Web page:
The daffodils in this post are for Lizzie Rose Jewellery and Teamgloria , and my mother, because they all love daffodils but daffodils don’t, and won’t, grow in their delightfully warm garden spaces.
The words in this post are especially for Lost in Arles, Heather ,as a way of thanking her for the link to Jean Vanier’s beautiful words in Wisdom of Tenderness http://www.onbeing.org/program/wisdom-tenderness/234 Jean Vanier is the founder of L’Arche.http://www.larche.ca/en/jean_vanier/
“The curve of the earth lies fissured, its mantle cracked like a poorly cast bell, yet with the warmth of spring’s caress, a vibration shimmers, swells, seeps, riverine, through the hollows and cracks of the slumped soil.
In the movement of the spring, the bulbs, buried fast, sense the tender loosening, the sweet lightening of their winter bedding. They awaken. Stretch upward. Outward. Yawn, and smile a happy-sunshine smile.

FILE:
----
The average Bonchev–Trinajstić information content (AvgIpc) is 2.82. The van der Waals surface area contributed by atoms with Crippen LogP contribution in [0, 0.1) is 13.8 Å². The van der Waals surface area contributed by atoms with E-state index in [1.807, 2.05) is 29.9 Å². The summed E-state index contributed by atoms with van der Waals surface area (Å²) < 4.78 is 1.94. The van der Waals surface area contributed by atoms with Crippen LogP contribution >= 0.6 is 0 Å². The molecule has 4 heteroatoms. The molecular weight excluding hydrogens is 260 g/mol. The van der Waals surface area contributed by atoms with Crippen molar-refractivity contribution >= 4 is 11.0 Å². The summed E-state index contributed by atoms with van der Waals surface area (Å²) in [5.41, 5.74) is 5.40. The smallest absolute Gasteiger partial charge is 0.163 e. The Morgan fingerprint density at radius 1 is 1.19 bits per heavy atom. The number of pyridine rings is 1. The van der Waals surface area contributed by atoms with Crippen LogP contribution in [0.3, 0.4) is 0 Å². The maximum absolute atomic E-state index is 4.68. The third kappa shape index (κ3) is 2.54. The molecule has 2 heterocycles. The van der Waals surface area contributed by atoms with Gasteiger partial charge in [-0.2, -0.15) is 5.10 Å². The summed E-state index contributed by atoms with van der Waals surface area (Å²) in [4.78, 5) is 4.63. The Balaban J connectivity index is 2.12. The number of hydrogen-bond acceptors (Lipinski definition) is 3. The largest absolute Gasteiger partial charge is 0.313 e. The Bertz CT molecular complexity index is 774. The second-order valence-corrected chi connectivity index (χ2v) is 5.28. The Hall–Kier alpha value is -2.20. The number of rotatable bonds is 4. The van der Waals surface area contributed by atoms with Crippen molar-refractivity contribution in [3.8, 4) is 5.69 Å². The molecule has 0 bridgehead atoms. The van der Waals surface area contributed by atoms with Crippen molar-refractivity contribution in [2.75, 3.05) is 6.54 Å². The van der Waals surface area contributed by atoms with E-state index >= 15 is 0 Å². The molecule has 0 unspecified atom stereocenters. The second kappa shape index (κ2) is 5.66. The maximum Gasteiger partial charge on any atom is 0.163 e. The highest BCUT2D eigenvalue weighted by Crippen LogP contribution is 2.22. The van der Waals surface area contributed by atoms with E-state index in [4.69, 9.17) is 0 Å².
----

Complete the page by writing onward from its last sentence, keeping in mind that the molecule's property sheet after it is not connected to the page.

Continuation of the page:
And , then, precisely then, we know, deeply, that even a broken bell has its own essential resonance; its own beautiful chime to ring. Listen.”
For those of you who like to know about location and history; we spotted the daffodils on a sun-drenched river bank on the Avon Loop. We were near the place on the river side which was once, very long ago, home to the Canterbury Rowing Club. The Loop is a heritage area of Christchurch which was badly damaged in the earthquakes of 2010 and 2011. Most of the land on that small bend in the Avon River is no longer suitable for housing, so the broken homes currently there will be removed/demolished. Eventually, the land will form part of a natural recreational park system along the river. It promises to be lovely and, strangely, in its new life it will almost be a reincarnation of its old life, which, beginning in the 1860s, was a wonderful, open space where thousands of Cantabrians enjoyed picnics and the sport of rowing. http://lostchristchurch.org.nz/opening-of-the-boating-season-avon-river